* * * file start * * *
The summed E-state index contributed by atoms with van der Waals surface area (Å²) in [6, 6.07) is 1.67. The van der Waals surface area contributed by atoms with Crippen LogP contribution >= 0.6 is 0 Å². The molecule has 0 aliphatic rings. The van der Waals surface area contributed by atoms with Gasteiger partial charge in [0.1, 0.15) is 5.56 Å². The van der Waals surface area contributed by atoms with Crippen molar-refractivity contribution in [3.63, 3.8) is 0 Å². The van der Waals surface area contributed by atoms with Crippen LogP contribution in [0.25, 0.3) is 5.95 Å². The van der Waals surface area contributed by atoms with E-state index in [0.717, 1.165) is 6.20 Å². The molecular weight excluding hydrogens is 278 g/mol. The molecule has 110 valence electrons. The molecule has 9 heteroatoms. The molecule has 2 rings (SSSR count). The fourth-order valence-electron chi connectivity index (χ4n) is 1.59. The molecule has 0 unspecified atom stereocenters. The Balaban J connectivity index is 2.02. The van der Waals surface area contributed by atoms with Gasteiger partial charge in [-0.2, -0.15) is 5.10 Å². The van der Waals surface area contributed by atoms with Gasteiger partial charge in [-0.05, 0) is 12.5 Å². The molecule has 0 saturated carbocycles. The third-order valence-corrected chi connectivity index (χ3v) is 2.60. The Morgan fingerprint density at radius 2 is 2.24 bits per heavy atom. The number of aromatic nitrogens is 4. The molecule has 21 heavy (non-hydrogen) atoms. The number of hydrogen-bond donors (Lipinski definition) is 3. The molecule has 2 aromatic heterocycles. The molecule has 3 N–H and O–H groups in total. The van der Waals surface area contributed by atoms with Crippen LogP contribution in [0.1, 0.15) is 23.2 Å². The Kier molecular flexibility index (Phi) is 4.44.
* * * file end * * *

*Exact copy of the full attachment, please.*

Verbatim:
The summed E-state index contributed by atoms with van der Waals surface area (Å²) in [6, 6.07) is 1.67. The van der Waals surface area contributed by atoms with Crippen LogP contribution >= 0.6 is 0 Å². The molecule has 0 aliphatic rings. The van der Waals surface area contributed by atoms with Gasteiger partial charge in [0.1, 0.15) is 5.56 Å². The van der Waals surface area contributed by atoms with Crippen molar-refractivity contribution in [3.63, 3.8) is 0 Å². The van der Waals surface area contributed by atoms with Crippen LogP contribution in [0.25, 0.3) is 5.95 Å². The van der Waals surface area contributed by atoms with E-state index in [0.717, 1.165) is 6.20 Å². The molecular weight excluding hydrogens is 278 g/mol. The molecule has 110 valence electrons. The molecule has 9 heteroatoms. The molecule has 2 rings (SSSR count). The fourth-order valence-electron chi connectivity index (χ4n) is 1.59. The molecule has 0 unspecified atom stereocenters. The Balaban J connectivity index is 2.02. The van der Waals surface area contributed by atoms with Gasteiger partial charge in [-0.2, -0.15) is 5.10 Å². The van der Waals surface area contributed by atoms with Gasteiger partial charge in [-0.05, 0) is 12.5 Å². The molecule has 0 saturated carbocycles. The third-order valence-corrected chi connectivity index (χ3v) is 2.60. The Morgan fingerprint density at radius 2 is 2.24 bits per heavy atom. The number of aromatic nitrogens is 4. The molecule has 21 heavy (non-hydrogen) atoms. The number of hydrogen-bond donors (Lipinski definition) is 3. The molecule has 2 aromatic heterocycles. The molecule has 3 N–H and O–H groups in total. The van der Waals surface area contributed by atoms with Crippen LogP contribution in [0.1, 0.15) is 23.2 Å². The Kier molecular flexibility index (Phi) is 4.44.